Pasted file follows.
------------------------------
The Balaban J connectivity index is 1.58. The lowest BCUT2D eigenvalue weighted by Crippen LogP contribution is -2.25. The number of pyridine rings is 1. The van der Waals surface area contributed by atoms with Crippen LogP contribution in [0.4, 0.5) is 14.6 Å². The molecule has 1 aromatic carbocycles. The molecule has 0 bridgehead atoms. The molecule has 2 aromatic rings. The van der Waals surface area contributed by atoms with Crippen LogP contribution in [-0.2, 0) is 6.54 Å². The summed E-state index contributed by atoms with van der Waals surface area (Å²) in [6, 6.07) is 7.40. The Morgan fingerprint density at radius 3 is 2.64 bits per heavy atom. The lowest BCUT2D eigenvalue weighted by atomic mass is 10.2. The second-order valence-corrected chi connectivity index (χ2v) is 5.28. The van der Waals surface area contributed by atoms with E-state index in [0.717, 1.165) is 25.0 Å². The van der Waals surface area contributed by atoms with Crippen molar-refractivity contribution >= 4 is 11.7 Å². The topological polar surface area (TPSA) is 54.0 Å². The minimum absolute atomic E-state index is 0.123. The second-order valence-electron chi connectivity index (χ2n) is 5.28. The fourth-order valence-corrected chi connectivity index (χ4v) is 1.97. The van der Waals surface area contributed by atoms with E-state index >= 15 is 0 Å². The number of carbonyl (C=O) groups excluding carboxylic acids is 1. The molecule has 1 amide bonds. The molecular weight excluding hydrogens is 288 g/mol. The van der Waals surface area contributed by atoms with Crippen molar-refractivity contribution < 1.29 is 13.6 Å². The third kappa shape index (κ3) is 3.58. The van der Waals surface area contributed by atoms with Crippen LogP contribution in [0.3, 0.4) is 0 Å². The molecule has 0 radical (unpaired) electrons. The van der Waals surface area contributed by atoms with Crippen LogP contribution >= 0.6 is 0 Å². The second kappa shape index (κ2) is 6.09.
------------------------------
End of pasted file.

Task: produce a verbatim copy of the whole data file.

The Balaban J connectivity index is 1.58. The lowest BCUT2D eigenvalue weighted by Crippen LogP contribution is -2.25. The number of pyridine rings is 1. The van der Waals surface area contributed by atoms with Crippen LogP contribution in [0.4, 0.5) is 14.6 Å². The molecule has 1 aromatic carbocycles. The molecule has 0 bridgehead atoms. The molecule has 2 aromatic rings. The van der Waals surface area contributed by atoms with Crippen LogP contribution in [-0.2, 0) is 6.54 Å². The summed E-state index contributed by atoms with van der Waals surface area (Å²) in [6, 6.07) is 7.40. The Morgan fingerprint density at radius 3 is 2.64 bits per heavy atom. The lowest BCUT2D eigenvalue weighted by atomic mass is 10.2. The second-order valence-corrected chi connectivity index (χ2v) is 5.28. The van der Waals surface area contributed by atoms with E-state index in [0.717, 1.165) is 25.0 Å². The van der Waals surface area contributed by atoms with Crippen molar-refractivity contribution >= 4 is 11.7 Å². The topological polar surface area (TPSA) is 54.0 Å². The minimum absolute atomic E-state index is 0.123. The second-order valence-electron chi connectivity index (χ2n) is 5.28. The fourth-order valence-corrected chi connectivity index (χ4v) is 1.97. The van der Waals surface area contributed by atoms with E-state index >= 15 is 0 Å². The number of carbonyl (C=O) groups excluding carboxylic acids is 1. The molecule has 1 amide bonds. The molecular weight excluding hydrogens is 288 g/mol. The van der Waals surface area contributed by atoms with Crippen molar-refractivity contribution < 1.29 is 13.6 Å². The third kappa shape index (κ3) is 3.58. The van der Waals surface area contributed by atoms with Crippen LogP contribution in [0.3, 0.4) is 0 Å². The molecule has 0 radical (unpaired) electrons. The van der Waals surface area contributed by atoms with Crippen LogP contribution >= 0.6 is 0 Å². The second kappa shape index (κ2) is 6.09.